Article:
For Immediate Release


April 1, 2015


Washington, DC – The Syrian American Medical Society (SAMS) is gravely concerned about an impending humanitarian disaster as the situation in Idlib, northwestern Syria, rapidly escalates. SAMS hospitals have seen victims from at least five chemical attacks in the last two weeks, and at least two hospitals in Idlib have been targeted and hit by airstrikes in the last week. SAMS warns that the humanitarian situation will continue to worsen and strikes against civilians, including with the use of chemical agents, will likely intensify without immediate international engagement. 


Between March 16 and 26, SAMS-affiliated hospitals saw victims from at least five instances of chemical attacks. In all five instances, barrel bombs were dropped on civilian populated areas and victims experienced symptoms of chlorine exposure. A SAMS-sponsored field hospital in Sarmin, Idlib was targeted and damaged by a missile strike on March 26. On Monday, March 30, another airstrike destroyed a Syrian Red Crescent hospital in Idlib city.

Civilians being evacuated to safety from retaliatory airstrikes


Civilians continue to be bombed daily. Since the government forces pulled out of Idlib this past weekend, at least 50 people have been killed from aerial bombardment, and dozens have been injured. SAMS field staff report that shelling and barrel bombings have increased, with more than 40 attacks in one day. Field reports indicate that victims from two barrel bomb attacks on Monday, March 30 at 2am also suffered from symptoms of chlorine exposure. President of SAMS Dr. Zaher Sahloul said, “When I spoke with the doctors from the emergency room in Sarmin’s hospital, I asked them what they needed most from the international community. They said, ‘Stop the bombing.'”


Over 100,000 civilians have been displaced in Idlib city as a result of shelling and fighting, as well as displaced from the Idlib suburbs of Sarmin, Binnish, and Maaret Mesrin because of increased chlorine attacks and fear of ongoing government retaliation. This number is expected to grow rapidly. Civilians are prevented from traveling to Homs, Hama, and Tartous by the government, and the border of Turkey is closed to Syrians. Roads are barely accessible and civilians have very little movement options. The situation is becoming increasingly dire, with frequent electricity shortages, lack of supplies, and closing of many hospitals and schools.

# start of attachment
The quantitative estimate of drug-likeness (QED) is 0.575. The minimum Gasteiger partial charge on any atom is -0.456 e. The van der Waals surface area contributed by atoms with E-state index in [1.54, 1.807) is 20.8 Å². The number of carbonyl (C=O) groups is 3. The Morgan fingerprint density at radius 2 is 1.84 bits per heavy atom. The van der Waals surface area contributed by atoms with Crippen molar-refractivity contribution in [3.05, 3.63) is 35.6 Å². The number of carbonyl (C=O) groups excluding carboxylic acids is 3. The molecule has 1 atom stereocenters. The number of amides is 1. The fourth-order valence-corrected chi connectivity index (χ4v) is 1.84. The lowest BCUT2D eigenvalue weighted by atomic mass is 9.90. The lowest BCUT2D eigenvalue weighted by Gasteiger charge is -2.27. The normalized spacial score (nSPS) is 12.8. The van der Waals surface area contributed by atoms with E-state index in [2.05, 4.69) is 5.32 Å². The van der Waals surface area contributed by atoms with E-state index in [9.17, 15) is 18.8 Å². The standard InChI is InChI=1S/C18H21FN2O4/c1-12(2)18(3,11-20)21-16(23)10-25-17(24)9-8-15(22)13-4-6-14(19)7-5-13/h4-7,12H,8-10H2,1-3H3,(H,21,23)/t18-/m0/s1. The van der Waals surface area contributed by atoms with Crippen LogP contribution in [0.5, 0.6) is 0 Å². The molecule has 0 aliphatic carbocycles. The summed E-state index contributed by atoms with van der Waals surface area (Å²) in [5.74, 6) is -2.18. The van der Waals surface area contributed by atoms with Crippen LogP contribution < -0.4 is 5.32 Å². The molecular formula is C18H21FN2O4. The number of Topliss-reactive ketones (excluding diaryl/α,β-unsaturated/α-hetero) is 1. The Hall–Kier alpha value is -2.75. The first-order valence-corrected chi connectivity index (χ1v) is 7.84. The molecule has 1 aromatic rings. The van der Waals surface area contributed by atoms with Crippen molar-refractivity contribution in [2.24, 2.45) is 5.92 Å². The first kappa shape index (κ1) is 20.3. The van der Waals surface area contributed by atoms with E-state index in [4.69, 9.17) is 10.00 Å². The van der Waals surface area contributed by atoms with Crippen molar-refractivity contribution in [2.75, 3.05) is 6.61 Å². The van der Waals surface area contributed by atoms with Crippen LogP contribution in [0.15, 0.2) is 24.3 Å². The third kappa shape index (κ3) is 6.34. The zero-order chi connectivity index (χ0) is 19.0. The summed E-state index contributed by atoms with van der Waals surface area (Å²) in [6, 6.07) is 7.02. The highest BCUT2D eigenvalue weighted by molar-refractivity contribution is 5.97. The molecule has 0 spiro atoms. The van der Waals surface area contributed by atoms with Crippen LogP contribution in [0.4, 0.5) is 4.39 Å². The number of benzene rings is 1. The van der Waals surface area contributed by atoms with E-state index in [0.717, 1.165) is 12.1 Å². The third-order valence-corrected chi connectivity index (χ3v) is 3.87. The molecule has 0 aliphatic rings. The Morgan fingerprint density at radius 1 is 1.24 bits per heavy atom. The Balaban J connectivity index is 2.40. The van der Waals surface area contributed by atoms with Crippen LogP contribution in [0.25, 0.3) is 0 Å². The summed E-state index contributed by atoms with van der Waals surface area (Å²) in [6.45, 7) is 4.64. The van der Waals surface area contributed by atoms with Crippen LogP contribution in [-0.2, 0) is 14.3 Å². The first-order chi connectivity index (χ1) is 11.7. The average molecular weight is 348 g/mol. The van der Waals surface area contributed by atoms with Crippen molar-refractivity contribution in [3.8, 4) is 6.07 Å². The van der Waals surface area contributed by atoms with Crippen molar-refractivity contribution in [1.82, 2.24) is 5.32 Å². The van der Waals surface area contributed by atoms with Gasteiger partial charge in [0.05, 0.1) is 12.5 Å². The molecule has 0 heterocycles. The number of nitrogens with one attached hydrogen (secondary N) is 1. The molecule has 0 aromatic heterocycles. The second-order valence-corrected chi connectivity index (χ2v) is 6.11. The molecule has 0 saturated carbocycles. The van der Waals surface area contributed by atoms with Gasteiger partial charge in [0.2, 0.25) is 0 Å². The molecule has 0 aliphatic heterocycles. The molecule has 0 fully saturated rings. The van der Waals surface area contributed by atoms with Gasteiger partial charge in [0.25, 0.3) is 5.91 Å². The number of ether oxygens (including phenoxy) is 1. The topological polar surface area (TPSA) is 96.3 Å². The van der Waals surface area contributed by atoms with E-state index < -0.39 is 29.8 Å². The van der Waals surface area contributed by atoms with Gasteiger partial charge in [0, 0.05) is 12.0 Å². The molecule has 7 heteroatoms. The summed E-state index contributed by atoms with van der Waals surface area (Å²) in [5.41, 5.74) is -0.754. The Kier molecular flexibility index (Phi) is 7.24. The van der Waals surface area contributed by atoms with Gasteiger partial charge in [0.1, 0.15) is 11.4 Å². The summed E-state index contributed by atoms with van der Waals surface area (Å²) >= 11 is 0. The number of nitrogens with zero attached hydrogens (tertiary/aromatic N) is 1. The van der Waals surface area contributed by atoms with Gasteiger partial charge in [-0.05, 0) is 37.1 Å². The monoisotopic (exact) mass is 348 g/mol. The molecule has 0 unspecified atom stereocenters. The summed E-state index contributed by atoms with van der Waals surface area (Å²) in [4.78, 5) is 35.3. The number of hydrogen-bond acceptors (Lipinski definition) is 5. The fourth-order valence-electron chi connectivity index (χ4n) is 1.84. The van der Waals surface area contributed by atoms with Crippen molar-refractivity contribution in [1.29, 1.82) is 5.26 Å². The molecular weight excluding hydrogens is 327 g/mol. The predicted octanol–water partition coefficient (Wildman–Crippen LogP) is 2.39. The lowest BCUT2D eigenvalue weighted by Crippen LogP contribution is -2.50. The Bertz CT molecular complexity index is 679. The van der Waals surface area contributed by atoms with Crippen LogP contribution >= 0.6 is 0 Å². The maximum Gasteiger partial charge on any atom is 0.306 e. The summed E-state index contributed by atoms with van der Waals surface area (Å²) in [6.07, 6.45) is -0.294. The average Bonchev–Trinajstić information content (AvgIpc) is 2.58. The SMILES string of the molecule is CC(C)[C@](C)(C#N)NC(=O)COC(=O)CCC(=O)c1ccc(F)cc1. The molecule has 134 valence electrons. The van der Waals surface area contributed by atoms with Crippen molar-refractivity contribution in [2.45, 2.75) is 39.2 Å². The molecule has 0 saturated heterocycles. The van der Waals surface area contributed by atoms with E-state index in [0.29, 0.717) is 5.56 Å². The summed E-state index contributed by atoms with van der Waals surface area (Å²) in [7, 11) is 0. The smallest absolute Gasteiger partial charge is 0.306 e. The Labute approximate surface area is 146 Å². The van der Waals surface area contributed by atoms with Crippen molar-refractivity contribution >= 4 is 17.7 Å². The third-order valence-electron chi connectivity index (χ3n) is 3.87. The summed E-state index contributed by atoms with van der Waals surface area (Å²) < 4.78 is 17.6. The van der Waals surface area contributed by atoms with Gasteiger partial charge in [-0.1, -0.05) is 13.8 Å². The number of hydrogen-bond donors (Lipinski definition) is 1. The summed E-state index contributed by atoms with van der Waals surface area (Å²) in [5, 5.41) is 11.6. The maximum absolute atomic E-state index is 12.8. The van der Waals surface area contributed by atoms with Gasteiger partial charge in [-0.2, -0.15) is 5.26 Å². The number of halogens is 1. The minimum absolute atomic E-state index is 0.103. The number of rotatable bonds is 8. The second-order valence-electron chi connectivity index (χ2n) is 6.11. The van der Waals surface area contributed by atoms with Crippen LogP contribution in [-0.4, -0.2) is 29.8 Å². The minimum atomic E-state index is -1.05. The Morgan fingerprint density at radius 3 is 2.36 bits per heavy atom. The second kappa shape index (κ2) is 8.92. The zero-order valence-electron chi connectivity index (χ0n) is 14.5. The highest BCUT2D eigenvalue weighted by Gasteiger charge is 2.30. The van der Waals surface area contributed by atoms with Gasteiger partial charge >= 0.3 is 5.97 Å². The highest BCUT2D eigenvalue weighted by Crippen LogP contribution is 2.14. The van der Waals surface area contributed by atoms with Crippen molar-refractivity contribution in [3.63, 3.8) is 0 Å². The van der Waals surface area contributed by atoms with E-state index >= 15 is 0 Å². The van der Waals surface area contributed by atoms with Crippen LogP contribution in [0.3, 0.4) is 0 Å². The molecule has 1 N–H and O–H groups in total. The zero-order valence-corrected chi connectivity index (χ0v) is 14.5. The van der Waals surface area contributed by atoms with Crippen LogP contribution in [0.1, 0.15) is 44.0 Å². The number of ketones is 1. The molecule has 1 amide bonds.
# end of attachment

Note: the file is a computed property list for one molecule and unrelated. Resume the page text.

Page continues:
SAMS warns of an impending humanitarian disaster in Idlib, and calls upon the U.S. government and international community to act with urgency to protect civilians and assist those newly displaced. Field hospitals in Idlib are in desperate need of protective gear, oxygen, and antidotes to prepare for future chemical agent responses, and SAMS calls for an immediate scale up in medical aid delivery to the Idlib area. The UN and greater international community must immediately assist the waves of internally displaced persons in Idlib, particularly through a dramatic scale up of medical assistance, non-food items, and protection. As the crisis worsens, Turkey should immediately consider re-opening its border to Syrian refugees who are in desperate need of safety and security. SAMS is concerned that without an urgent international response and engagement, the pattern of chemical agent use will continue and escalate. The UN must hold perpetrators accountable for these direct violations of international law and UN Security Council Resolutions 2118 and 2209, and act quickly to protect civilians from continued attacks.